Croquette Weekend

My Mum and Dad have hosted a summer time family get together for many years and twenty three years ago formalized it into a long weekend croquette tournament complete with a trophy and plaques for the winning team. Mum and Dad had seven children and over twenty grandchildren and at least as many great grandchildren and the tournament is open to anyone sixteen years and older. This year, saw at least a dozen children, most of them not yet in school, and thirty one eligible players of which twenty eight chose to compete making fourteen teams. The draw is random except spouses are not allowed to play together. The preliminary round lasts all of Saturday and most of Sunday which is followed by a playoff with the top three teams and often includes a semi-final to break ties. A winning team is always declared and this year’s final was completed in flashlight just ahead of a gathering thunderstorm.
While living in Toronto, I was an irregular attendee and some years ago decided to hang up my croquette mallet as part of my intention to engage in cooperative rather than competitive pursuits. I still spectate and root for my kids and the one grandchild now old enough to compete but my target for the weekend is the social aspects and interacting with various family members from the various branches of the family.
This year’s event included the inurnment ceremony for my Dad’s ashes after he died last December. This was at a small rural graveyard by an unused church where I grew up near Lloydminster on the Saskatchewan/Alberta border. It was well attended with well over fifty people including many people I have not seen in thirty or forty years and some I did not even know. Mum hosted a luncheon after the event that was equally well attended. Several little seen cousins from both sides of the family were there. I rode both ways as Mum’s backseat companion and caught up with her life and times. She turned eighty nine during the tournament and intends to continue living at her lakefront family home for as long as she has her driver’s license. This is being welcomed and encouraged by all of her seven children who value her independence almost as much as she does.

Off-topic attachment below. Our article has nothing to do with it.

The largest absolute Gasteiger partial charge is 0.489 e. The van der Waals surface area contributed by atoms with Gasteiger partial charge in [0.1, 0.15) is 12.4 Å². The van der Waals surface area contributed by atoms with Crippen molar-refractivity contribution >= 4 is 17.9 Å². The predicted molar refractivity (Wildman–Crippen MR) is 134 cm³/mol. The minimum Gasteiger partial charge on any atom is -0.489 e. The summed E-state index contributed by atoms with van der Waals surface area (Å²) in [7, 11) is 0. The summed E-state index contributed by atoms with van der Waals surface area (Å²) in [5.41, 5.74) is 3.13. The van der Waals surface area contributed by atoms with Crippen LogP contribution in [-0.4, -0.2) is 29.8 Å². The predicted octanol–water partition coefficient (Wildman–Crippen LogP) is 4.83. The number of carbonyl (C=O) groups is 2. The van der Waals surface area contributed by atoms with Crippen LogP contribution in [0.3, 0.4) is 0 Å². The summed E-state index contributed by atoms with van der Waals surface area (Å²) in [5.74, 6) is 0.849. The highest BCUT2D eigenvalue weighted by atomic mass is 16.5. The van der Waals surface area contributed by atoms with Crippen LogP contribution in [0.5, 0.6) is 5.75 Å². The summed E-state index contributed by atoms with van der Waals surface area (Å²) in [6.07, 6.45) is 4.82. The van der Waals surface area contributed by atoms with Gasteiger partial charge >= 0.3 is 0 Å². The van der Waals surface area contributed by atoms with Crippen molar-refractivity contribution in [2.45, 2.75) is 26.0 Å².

I fell into some of the old habits and drank every day of the tournament. It was different than before since I am now very comfortable in my skin and in my belief systems and shared only with those who expressed an interest. Quite naturally, I am much talked about for my unusual choices and way out there world views and many express interest so my views are often expressed but never apostletized. On one occasion, my viewpoint was overheard by someone who took offense and I simple walked away and joined another group when an argument ensued.
One of my nephews and his wife now own a small farm near Thunder Bay, Ontario, feeding their family from the farm and making a little extra income from work in town. He is well read in ecology and has leading edge technologies at work in terms of both animal and human waste recycling. We found we had much in common and were all naturally following our spiritual path, intuitively being guided along our life’s mission.
I walked down to the river, a seven or eight mile round trip, but generally was on holidays and did not write or post any blogs during the weekend. Back in Calgary now and back to work.
Freedom for humanity…


About freedom4humanity

Serving Humanity with information about the Divine process of Ascension.
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